The central question of any startup is not how to attract talent, but how to get the best performance out of that talent. This is crucial — every day at a startup brings new challenges with limited time to respond. Coping with these challenges while building products to impact a million lives requires a team that gives its absolute best to everything it does.

It’s been just two months since I joined SocialCops as a Front End Engineer and I can already say this with confidence — one of our secrets to success is a culture of involving and empowering people to rise to any challenge,­ from ideation of the product to its success and failure.

Here’s how we do it.

1. You don’t just do your work. You drive it.

As an engineer, I was used to receiving directions of what is to be built, then my job was to go about building it efficiently. However, because we don’t have managers or bosses at SocialCops, I have never been given a set of tasks to do. Instead, what I get is a “problem statement” and then it’s up to me to create an elegant solution.

I start off with a deep involvement in the project, its purpose, and the solution. The choice of the language, platform, approach, and implementation are all up to me. When I propose a solution to the team, there are questions, counter-questions, and feedback. But I am ultimately the driver of the project. So I fight for my solution, question some things, and challenge others. I also learn the shortcomings of my way of doing things. It’s all about what’s best for the product. By being challenged to go beyond the comfort zone of what’s known and easy, my solution becomes better. Extreme involvement helps our engineers do what they do best — build amazing things!

Sometimes our engineers embark on fun side projects, like Patrick’s Slack-integrated wifi coffee maker.

engineer at socialcops

2. Build solutions, not technology.

One of the most important things I’ve learned is that engineers should focus on understanding the problem they are trying to solve. Instead of jumping to think about the solution, language, technology, or implementation, engineers should first answer questions like:

  • What is the problem we are trying to solve and for whom?
  • Who is the end user?
  • How does the end user behave?
  • What technology does the user have access to?
  • Why does the problem exist in the first place?

But wait! How would you find these answers while sitting in the office?

Many times, our engineers stop coding and get to know the end user. We go in the field to witness the problems people are facing. That is the way people ultimately achieve an elegant solution, not just technical feats.

“Start thinking like an entrepreneur and problem solver” is something I have heard over and over again at SocialCops.

Read more about how we deeply consider our users and their problems to design for the “next billion”.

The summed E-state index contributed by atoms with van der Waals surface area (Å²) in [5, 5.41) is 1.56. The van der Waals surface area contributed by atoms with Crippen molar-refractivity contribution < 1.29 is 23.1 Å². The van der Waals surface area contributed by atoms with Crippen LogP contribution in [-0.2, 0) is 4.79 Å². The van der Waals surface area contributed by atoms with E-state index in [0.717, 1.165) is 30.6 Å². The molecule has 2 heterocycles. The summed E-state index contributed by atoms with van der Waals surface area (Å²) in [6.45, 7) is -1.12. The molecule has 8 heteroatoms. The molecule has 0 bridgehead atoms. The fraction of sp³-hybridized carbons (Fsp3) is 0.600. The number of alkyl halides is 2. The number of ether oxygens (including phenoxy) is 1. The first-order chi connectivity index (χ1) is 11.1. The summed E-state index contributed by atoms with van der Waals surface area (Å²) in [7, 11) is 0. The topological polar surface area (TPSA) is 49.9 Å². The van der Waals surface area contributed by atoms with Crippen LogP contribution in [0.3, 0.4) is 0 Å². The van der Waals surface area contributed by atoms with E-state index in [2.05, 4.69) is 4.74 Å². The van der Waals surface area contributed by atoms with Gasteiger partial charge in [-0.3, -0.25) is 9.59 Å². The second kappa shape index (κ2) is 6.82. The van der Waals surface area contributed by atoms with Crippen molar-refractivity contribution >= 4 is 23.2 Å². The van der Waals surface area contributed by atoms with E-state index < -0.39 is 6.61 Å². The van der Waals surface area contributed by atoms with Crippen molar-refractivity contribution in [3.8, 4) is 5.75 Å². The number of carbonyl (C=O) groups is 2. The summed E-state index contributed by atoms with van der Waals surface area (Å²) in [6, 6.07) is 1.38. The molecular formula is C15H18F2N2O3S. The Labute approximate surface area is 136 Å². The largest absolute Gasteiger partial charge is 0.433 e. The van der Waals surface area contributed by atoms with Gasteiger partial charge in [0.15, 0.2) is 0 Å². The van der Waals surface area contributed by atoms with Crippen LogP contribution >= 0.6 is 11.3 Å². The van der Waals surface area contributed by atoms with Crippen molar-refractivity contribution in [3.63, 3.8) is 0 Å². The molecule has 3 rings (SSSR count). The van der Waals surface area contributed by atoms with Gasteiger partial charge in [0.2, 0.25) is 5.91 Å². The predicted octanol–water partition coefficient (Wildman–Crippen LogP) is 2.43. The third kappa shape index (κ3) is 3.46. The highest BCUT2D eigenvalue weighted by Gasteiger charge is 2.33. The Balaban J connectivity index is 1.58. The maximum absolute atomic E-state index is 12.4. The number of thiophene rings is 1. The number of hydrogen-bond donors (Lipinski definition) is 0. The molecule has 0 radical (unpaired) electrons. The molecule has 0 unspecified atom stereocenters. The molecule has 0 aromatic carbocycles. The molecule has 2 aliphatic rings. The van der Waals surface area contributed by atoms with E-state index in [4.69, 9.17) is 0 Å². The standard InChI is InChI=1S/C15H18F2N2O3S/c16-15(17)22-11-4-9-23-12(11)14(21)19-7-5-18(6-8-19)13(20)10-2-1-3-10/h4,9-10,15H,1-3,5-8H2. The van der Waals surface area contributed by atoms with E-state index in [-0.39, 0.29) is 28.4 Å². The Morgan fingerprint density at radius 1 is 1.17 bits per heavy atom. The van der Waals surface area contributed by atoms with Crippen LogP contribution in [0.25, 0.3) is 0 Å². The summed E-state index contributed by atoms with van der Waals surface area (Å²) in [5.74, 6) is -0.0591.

3. Show everything to everyone.

We demo our work each Friday. We don’t just talk about what we built or how we succeeded, but also about how and why we failed. We don’t just demo to the bosses since there are none. We demo to the whole team. Even the founders demo their work and get feedback from everyone!

This practice allows us to get feedback from everyone and get diverse perspectives that could have never been thought of in isolation. Personally, I am challenged to think more and stretch beyond what I thought was good enough.

There are no penalties for failing to demo. But when your colleagues are building amazing stuff and doing amazing work, the energy is simply contagious. I question what’s stopping me and talk to people about it and finally find a way to do it!

Learn more about our Friday demos, when the team stops executing and sits back to have some fun. 

engineer at socialcops

4. Don’t just follow the culture. Build it by questioning everything.

There aren’t many companies where you get to question and add your ideas to about almost anything and everything the company is doing.

At SocialCops, I have had the freedom to voice my ideas about everything —­ from client interactions to the monthly food menu. I’ve voiced my thinking about what’s working and what are we failing at (both internally and externally), about what we are cool and not so cool at. I can literally question everything.

There is a sense of freedom and responsibility to question everything. There is freedom to work from evening to morning or even play games in the chill room at any time. But what’s expected at the end of the week is an elegant solution that serves our users and purpose!

Check out a Slideshare about our culture and values.

Interested in learning more? Our cofounder wrote an explanation of our experiments with people, culture, and productivity.

Here are some more of our team’s narratives:

We’re always looking for new team members. Think you’d be a good fit? Check out our open positions here.

Interested in working with us? Head to